When Deputy Hill broke in, he saw appellant at a telephone, screaming incoherently into it and holding his left hand in a coat pocket. The officer approached him at gunpoint, told him he was under arrest, and grabbed his coat. Appellant broke loose and ran out the front door and across the front lawn. Running into a neighboring back yard with Hill in close pursuit, appellant withdrew an object from his pocket and threw it over a fence into another yard. Hill caught him and subdued him after a scuffle.

Sanchez responded to Hill's call for help and at the point where appellant had thrown the object from his pocket they recovered two cellophane bags, each of which held two paper bindles of heroin, and a cloth package containing an addict's typical kit for preparation and injection of heroin. The officers then searched the house and found other incriminating articles.

The trial court admitted in evidence the material thrown away by appellant, expressing the view that the evidence was discovered because appellant voluntarily disclosed it without a search. 2 This theory was erroneous. Evidence obtained in consequence of a suspect's voluntary act is unlawfully seized if the act was the 'direct result' of illegal police conduct. (People v. Dixon (1956) 46 Cal.2d 456, 296 P.2d 557 (contraband obtained when suspect took key to hiding place from her dress and attempted to swallow it while in custody after unlawful arrest); In re Badillo v. Superior Court (1956) 46 Cal.2d 269, 294 P.2d 23, (suspect ran out of a house unlawfully entered by officers and threw away a package of heroin); People v. Stewart (1966) 241 Cal.App.2d 509, 50 Cal.Rptr. 630 (suspect concealed contraband in police car while en route to sheriff's office after unlawful arrest based on uncorroborated information from untested informant).) Here the evidence thrown away by appellant was unlawfully obtained unless the forcible entry into the house was lawful.

Deputy Hill had neither a warrant nor the consent of the occupants; therefore the entry was lawful only if he had reasonable cause, based on oil of the facts known to him at that moment, to arret appellant inside the house. (People v. Shelton (1964) 60 Cal.2d 740, 744, 6 Cal.Rptr. 433, 388 P.2d 665.) The admissibility of the evidence seized in the house later, after the officers reentered, turns upon the same question. The search was 'substantially contemporaneous' with appellant's arrest and it took place on the premises where the arrest was made. It was therefore lawful if the arrest to which it was incident was lawful. (People v. Cockrell (1965) 63 Cal.2d 659, 666, 47 Cal.Rptr. 78, 408 P.2d 116.)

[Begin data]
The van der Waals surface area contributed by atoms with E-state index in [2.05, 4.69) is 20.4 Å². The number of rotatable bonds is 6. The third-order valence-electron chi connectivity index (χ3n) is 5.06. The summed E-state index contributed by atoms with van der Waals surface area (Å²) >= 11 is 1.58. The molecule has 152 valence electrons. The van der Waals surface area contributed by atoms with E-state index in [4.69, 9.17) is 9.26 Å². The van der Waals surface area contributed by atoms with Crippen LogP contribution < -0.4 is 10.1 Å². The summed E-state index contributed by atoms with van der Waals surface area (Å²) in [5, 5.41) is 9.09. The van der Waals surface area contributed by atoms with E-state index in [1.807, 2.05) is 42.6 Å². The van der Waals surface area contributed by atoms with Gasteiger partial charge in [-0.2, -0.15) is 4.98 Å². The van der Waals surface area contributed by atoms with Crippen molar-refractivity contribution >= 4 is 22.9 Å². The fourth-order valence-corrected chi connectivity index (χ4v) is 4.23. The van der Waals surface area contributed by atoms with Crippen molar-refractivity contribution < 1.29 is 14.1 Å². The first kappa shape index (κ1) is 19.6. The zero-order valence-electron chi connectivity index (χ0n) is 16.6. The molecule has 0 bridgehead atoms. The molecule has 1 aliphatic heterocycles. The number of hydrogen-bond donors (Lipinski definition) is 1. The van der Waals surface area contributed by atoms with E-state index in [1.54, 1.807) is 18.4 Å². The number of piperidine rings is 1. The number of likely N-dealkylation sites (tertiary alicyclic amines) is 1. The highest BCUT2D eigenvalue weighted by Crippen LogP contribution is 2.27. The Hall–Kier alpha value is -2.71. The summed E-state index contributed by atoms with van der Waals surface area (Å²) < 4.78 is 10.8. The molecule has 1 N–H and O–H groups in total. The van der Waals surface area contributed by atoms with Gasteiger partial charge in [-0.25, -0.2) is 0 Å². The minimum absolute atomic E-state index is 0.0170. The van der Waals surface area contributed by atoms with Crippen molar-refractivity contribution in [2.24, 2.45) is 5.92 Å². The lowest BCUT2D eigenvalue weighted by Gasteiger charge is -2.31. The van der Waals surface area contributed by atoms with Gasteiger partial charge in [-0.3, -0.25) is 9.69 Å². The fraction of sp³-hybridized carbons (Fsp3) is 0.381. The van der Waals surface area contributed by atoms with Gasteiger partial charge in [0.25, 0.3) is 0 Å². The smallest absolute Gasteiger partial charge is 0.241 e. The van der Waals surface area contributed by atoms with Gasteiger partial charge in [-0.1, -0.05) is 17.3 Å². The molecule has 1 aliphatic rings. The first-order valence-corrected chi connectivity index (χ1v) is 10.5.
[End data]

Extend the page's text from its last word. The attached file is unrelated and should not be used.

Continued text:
An arrest without a warrant is lawful if made by a peace officer who has reasonable cause to believe that the person arrested has committed a felony. (Pen.Code, § 836.) 'Reasonable or probable cause exists when the facts and circumstances within the knowledge of the officers at the moment of the arrest are sufficient to warrant a prudent man in believing that the defendant has committed an offense. (Citations.) The question of probable cause to justify an arrest without a warrant must be tested by the facts which the record shows were known to the officers at the time the arrest was made.' (People v. Talley (1967) 65 A.C. 884, 889, 56 Cal.Rptr. 492, 496, 423 P.2d 564, 568.)

The burden of showing reasonable cause rests upon the prosecution. (People v. Shelton, supra, 60 Cal.2d 740, 744, 36 Cal.Rptr. 433, 388 P.2d 665.) Therefore, where the prosecutor failed to establish the reliability of Priolo and Levine, we must regard them as untested informants. Likewise, where Deputy Hill was not asked whether he heard a window being raised and the tearing of a screen, we are obliged to assume that he knew nothing about Denise Whalen's escape through the window when he decided to enter the house and arrest appellant.

The sufficiency of Deputy Hill's knowledge, at the time when the two officers first arrived, to establish probable cause for an arrest may be questioned for two reasons: (1) None of the informers was of proven reliability. (People v. Talley (1967) 66 A.C. 363, 369, 56 Cal.Rptr. 492, 423 P.2d 564; People v. Prewitt (1959) 52 Cal.2d 330, 337, 341 P.2d 1.) There was some corroboration of the informants' disclosures (though not as to an incriminating fact) in that the officers identified appellant from a 'mug shot' and personally observed him entering the house identified by the informants. (2) The stories of the informers did not specifically show that they had reason to believe appellant was currently violating narcotics laws. 'The critical fact is present violation of law, not past violation.' (People v. West (1965) 237 Cal.App.2d 801, 807, 47 Cal.Rptr. 341, 346; also see People v. Privett (1961) 55 Cal.2d 698, 702, 12 Cal.Rptr. 874, 361 P.2d 602.) Here the information supplied by Priolo was that he had purchased heroin from appellant four...